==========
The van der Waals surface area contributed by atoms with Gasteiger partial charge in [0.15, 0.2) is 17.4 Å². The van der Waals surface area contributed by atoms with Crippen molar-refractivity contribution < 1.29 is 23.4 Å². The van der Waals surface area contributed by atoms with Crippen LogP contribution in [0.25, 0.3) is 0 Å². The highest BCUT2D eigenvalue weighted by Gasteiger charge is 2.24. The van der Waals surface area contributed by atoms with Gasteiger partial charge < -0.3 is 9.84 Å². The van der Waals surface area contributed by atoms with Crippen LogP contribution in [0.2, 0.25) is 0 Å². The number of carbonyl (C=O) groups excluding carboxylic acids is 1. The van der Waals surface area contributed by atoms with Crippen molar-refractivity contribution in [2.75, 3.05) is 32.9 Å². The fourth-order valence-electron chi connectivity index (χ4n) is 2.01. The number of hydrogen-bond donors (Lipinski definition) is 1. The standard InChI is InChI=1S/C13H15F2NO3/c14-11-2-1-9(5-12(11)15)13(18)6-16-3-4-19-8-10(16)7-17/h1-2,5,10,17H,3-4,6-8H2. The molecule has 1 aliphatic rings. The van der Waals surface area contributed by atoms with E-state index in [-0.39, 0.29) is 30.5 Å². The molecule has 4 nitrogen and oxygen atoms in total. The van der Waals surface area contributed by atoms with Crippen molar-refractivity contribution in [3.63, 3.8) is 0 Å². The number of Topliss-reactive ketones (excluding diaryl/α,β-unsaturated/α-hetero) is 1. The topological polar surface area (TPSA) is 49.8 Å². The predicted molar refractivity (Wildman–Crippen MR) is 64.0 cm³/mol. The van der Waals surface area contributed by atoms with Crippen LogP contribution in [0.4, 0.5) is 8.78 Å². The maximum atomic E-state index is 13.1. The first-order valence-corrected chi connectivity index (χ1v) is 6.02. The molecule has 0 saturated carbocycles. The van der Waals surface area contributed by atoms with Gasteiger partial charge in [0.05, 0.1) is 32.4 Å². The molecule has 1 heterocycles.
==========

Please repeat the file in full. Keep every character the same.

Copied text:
The van der Waals surface area contributed by atoms with Gasteiger partial charge in [0.15, 0.2) is 17.4 Å². The van der Waals surface area contributed by atoms with Crippen molar-refractivity contribution < 1.29 is 23.4 Å². The van der Waals surface area contributed by atoms with Crippen LogP contribution in [0.25, 0.3) is 0 Å². The highest BCUT2D eigenvalue weighted by Gasteiger charge is 2.24. The van der Waals surface area contributed by atoms with Gasteiger partial charge < -0.3 is 9.84 Å². The van der Waals surface area contributed by atoms with Crippen LogP contribution in [0.2, 0.25) is 0 Å². The number of carbonyl (C=O) groups excluding carboxylic acids is 1. The van der Waals surface area contributed by atoms with Crippen molar-refractivity contribution in [2.75, 3.05) is 32.9 Å². The fourth-order valence-electron chi connectivity index (χ4n) is 2.01. The number of hydrogen-bond donors (Lipinski definition) is 1. The standard InChI is InChI=1S/C13H15F2NO3/c14-11-2-1-9(5-12(11)15)13(18)6-16-3-4-19-8-10(16)7-17/h1-2,5,10,17H,3-4,6-8H2. The molecule has 1 aliphatic rings. The van der Waals surface area contributed by atoms with E-state index in [-0.39, 0.29) is 30.5 Å². The molecule has 4 nitrogen and oxygen atoms in total. The van der Waals surface area contributed by atoms with Crippen molar-refractivity contribution in [3.63, 3.8) is 0 Å². The number of Topliss-reactive ketones (excluding diaryl/α,β-unsaturated/α-hetero) is 1. The topological polar surface area (TPSA) is 49.8 Å². The predicted molar refractivity (Wildman–Crippen MR) is 64.0 cm³/mol. The van der Waals surface area contributed by atoms with Crippen LogP contribution in [0.4, 0.5) is 8.78 Å². The maximum atomic E-state index is 13.1. The first-order valence-corrected chi connectivity index (χ1v) is 6.02. The molecule has 0 saturated carbocycles. The van der Waals surface area contributed by atoms with Gasteiger partial charge in [0.05, 0.1) is 32.4 Å². The molecule has 1 heterocycles.